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Gear & Accessories

Deer Camp Done Right

by Tony J. Peterson   |  October 19th, 2017 0

After factoring in turkey season, western bowhunts, and a couple of states for public-land whitetails, I average 30-some days a year living out of a tent. When you spend a month inside the canvas, you learn a lot about what makes the experience worthwhile (or just barely worth it).

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When it comes to camping, the goal is to tamp down the misery as much as possible. This is harder to do when hitting up the backcountry, because you’re limited to what you can personally haul up the mountainside. You’re going to be somewhat miserable in the backcountry, but the experience is usually worth it.

When it comes to whitetails, you usually don’t have to be all that miserable because you can simply stock your camp with more — and better — stuff. This translates to being drier, warmer, better fed and more well-rested. All of which, when taken in aggregate, translates to a happier hunter. And this happiness, at least partially, can be bought one amenity at a time.

Bass Pro Shops Rogue Expedition Upslope 6-Person Base Camp Tent
Is a six-man tent too big for a whitetail hunter? No. I say this after just recently camping in a six-person tent in South Dakota for public-land whitetails. It rained hard for most of the trip, so my tent was in a constant state of housing wet camouflage and other gear. Go big when it comes to tents — you won’t regret it. This BPS offering is waterproof, breathable and outfitted with a host of interior gear pockets. It’s designed with ultra-strong yet lightweight aluminum poles and features a large single door with a zippered window.

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Browning Big Horn
This tent is a beast and is ideal for a pair of hunters and all of their whitetail gear. It features a wall divider to create two rooms and is tall enough to allow hunters to fully stand up in it. Large doors on each side provide easy access and the overall, straight-walled design creates an opportunity for better efficiency, especially if you’re using cots because they can be pushed up tight against the walls. Even though the Big Horn is a monster of a tent, it sets up easily and quickly.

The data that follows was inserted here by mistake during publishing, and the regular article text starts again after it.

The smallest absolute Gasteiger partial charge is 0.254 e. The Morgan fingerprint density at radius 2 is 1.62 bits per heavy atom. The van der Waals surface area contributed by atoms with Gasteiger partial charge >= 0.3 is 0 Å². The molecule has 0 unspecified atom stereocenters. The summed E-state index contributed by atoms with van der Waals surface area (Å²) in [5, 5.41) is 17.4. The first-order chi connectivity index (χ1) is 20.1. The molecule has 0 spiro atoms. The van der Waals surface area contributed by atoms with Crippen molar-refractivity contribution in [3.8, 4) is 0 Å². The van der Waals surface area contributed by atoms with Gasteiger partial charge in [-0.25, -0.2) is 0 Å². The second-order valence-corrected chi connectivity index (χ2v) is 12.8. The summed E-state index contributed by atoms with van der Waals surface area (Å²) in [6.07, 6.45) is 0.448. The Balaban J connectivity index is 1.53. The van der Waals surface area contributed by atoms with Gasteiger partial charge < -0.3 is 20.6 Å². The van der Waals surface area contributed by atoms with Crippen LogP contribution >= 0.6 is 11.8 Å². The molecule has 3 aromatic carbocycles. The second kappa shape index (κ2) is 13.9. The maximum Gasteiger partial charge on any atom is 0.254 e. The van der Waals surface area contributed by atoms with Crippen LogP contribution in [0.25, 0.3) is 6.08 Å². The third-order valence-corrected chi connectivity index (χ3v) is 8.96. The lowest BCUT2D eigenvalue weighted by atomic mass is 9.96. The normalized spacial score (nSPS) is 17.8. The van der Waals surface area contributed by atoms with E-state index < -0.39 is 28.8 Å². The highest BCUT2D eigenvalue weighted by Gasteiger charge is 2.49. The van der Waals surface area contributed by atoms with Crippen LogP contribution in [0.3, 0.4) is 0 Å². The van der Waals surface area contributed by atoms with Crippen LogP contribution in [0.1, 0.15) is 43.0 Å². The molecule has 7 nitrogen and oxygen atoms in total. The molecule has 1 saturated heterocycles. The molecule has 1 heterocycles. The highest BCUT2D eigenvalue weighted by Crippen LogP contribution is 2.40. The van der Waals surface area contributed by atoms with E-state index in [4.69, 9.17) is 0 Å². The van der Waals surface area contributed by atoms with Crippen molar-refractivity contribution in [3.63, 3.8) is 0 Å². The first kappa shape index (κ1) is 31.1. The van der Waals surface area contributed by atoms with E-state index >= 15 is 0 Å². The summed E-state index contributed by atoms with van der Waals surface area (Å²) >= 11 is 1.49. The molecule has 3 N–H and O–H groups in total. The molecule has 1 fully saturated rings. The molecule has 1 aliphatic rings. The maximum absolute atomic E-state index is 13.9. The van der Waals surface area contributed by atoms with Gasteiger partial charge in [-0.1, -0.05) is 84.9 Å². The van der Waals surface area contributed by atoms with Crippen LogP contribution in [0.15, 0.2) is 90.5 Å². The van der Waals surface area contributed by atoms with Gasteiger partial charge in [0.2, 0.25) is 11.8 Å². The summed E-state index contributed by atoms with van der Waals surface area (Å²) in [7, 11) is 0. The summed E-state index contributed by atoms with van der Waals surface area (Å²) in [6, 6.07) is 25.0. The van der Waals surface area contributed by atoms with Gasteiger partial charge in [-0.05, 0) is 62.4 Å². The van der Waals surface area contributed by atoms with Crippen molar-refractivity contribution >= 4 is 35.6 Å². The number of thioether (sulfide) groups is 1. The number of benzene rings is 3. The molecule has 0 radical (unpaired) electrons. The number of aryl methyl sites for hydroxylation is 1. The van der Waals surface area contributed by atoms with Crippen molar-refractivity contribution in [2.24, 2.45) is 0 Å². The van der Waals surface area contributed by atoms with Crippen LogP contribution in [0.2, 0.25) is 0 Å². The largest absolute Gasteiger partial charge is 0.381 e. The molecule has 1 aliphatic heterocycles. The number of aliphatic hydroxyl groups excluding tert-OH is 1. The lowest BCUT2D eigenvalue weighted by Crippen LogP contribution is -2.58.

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ALPS OutdoorZ Redwood Sleeping Bag
Two descriptors I like when it comes to sleeping bags are ‘over-sized’ and ‘heavy-duty.’ The Redwood boasts both, and is the perfect option for chilly nights in whitetail camp with its Techloft Insulation and 100-percent cotton flannel liner. To eliminate cold spots, the Redwood is designed with two-layer construction. It may seem like a non-issue, but if you’ve ever slept in a mummy bag and then slept in an good-sized sleeping bag like the Redwood, you know which provides a better night’s sleep.

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GSM Outdoors Cyclops Titan XP Headlamp
Right next to my cot I keep two types of lights — a headlamp and a flashlight. In the former category, you’d be hard-pressed to do better than the Titan XP, which is found in the Cyclops lineup from GSM Outdoors. It’s powered by three AAA batteries, is water-resistant, and is constructed with a rugged, shock-resistant housing. Dual LED sources provide two types of beams for long-range looking, or immediate area usage. A better idea than buying one of these for in-tent and in-camp use is to buy two, so you can stuff one in your daypack as well.

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Pelican 7000 Tactical Flashlight